Ministers plan a DNA database for dogs to help tackle a surge in pet thefts during the pandemic
Ministers are considering plans for a DNA database for dogs to help tackle a surge in pet thefts.
A Whitehall source said there was growing interest in mimicking the National DNA Database, which has revolutionised crime fighting since its introduction in the mid-1990s.
The new system would require owners to supply a DNA swab from a pet’s mouth to be stored on a database used by police and local authority officials.
It follows a rise in pet thefts during the pandemic when demand for puppies drove prices to record levels
Cocker spaniels and labradors were among thieves’ prime targets, Direct Line Pet Insurance found.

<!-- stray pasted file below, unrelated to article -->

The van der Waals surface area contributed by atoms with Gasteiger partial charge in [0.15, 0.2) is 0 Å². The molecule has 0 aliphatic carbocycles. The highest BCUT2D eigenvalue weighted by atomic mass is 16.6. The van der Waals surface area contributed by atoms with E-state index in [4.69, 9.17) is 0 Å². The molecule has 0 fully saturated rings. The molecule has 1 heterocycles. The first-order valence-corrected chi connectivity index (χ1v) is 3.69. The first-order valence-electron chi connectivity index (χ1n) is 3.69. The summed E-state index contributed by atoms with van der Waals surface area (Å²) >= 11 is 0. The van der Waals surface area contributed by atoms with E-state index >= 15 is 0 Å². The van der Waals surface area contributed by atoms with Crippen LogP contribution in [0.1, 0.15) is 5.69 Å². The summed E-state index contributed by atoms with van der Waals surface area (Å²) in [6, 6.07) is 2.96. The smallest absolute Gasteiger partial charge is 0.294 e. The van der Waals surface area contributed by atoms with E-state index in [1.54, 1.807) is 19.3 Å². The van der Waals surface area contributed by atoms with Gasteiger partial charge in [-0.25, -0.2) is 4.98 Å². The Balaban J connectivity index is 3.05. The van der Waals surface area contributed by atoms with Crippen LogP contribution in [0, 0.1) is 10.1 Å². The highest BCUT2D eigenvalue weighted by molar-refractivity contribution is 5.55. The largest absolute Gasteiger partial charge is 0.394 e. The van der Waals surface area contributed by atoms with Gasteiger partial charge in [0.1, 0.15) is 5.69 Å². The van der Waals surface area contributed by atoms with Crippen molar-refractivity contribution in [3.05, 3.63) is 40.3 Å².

Staffordshire bull terriers were the most sought after, with 97 stolen across the UK last year. While designer dogs, such as chihuahuas and French bulldogs, were also on the hit list.
DogLost, which works to reunite owners with missing pets, said dog thefts rose by up to 250 per cent in the last year. Boris Johnson is said to be ‘determined’ to tackle the scourge, which leaves families heartbroken.
Ministers rejected a bid by Labour this week to make pet theft a specific crime, arguing that it would lead to shorter sentences.
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